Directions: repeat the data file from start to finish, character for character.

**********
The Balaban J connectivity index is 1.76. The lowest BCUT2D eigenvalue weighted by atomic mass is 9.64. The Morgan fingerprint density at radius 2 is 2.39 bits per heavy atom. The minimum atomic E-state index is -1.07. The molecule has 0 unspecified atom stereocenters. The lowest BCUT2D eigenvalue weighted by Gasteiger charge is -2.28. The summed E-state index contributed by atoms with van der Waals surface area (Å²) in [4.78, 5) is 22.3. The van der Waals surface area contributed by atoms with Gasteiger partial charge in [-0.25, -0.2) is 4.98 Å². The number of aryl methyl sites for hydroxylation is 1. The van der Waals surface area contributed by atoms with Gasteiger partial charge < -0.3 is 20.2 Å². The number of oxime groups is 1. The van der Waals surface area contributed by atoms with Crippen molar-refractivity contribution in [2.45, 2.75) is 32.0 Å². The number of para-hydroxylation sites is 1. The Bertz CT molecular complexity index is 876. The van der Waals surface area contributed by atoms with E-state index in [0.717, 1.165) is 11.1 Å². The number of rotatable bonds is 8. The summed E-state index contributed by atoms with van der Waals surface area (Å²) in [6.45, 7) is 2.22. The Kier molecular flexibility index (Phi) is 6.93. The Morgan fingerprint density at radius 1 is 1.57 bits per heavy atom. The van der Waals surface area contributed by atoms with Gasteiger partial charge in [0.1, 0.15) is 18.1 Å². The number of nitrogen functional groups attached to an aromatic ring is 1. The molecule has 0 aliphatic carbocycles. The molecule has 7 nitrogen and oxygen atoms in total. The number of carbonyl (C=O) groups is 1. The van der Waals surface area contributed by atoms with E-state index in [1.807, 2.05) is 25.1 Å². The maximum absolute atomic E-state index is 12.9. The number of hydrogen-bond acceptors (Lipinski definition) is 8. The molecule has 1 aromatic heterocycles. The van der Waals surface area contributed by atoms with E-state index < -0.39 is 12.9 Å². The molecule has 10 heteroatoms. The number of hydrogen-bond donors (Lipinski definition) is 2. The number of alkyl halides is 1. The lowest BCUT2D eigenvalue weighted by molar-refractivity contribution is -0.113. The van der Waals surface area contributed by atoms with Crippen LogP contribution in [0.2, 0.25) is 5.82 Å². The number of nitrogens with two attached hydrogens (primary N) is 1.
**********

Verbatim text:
The Balaban J connectivity index is 1.76. The lowest BCUT2D eigenvalue weighted by atomic mass is 9.64. The Morgan fingerprint density at radius 2 is 2.39 bits per heavy atom. The minimum atomic E-state index is -1.07. The molecule has 0 unspecified atom stereocenters. The lowest BCUT2D eigenvalue weighted by Gasteiger charge is -2.28. The summed E-state index contributed by atoms with van der Waals surface area (Å²) in [4.78, 5) is 22.3. The van der Waals surface area contributed by atoms with Gasteiger partial charge in [-0.25, -0.2) is 4.98 Å². The number of aryl methyl sites for hydroxylation is 1. The van der Waals surface area contributed by atoms with Gasteiger partial charge < -0.3 is 20.2 Å². The number of oxime groups is 1. The van der Waals surface area contributed by atoms with Crippen molar-refractivity contribution in [2.45, 2.75) is 32.0 Å². The number of para-hydroxylation sites is 1. The Bertz CT molecular complexity index is 876. The van der Waals surface area contributed by atoms with E-state index in [0.717, 1.165) is 11.1 Å². The number of rotatable bonds is 8. The summed E-state index contributed by atoms with van der Waals surface area (Å²) in [6.45, 7) is 2.22. The Kier molecular flexibility index (Phi) is 6.93. The Morgan fingerprint density at radius 1 is 1.57 bits per heavy atom. The van der Waals surface area contributed by atoms with Gasteiger partial charge in [0.1, 0.15) is 18.1 Å². The number of nitrogen functional groups attached to an aromatic ring is 1. The molecule has 0 aliphatic carbocycles. The molecule has 7 nitrogen and oxygen atoms in total. The number of carbonyl (C=O) groups is 1. The van der Waals surface area contributed by atoms with E-state index in [1.807, 2.05) is 25.1 Å². The maximum absolute atomic E-state index is 12.9. The number of hydrogen-bond acceptors (Lipinski definition) is 8. The molecule has 1 aromatic heterocycles. The van der Waals surface area contributed by atoms with E-state index < -0.39 is 12.9 Å². The molecule has 10 heteroatoms. The number of hydrogen-bond donors (Lipinski definition) is 2. The number of alkyl halides is 1. The lowest BCUT2D eigenvalue weighted by molar-refractivity contribution is -0.113. The van der Waals surface area contributed by atoms with Crippen LogP contribution in [0.2, 0.25) is 5.82 Å². The number of nitrogens with two attached hydrogens (primary N) is 1.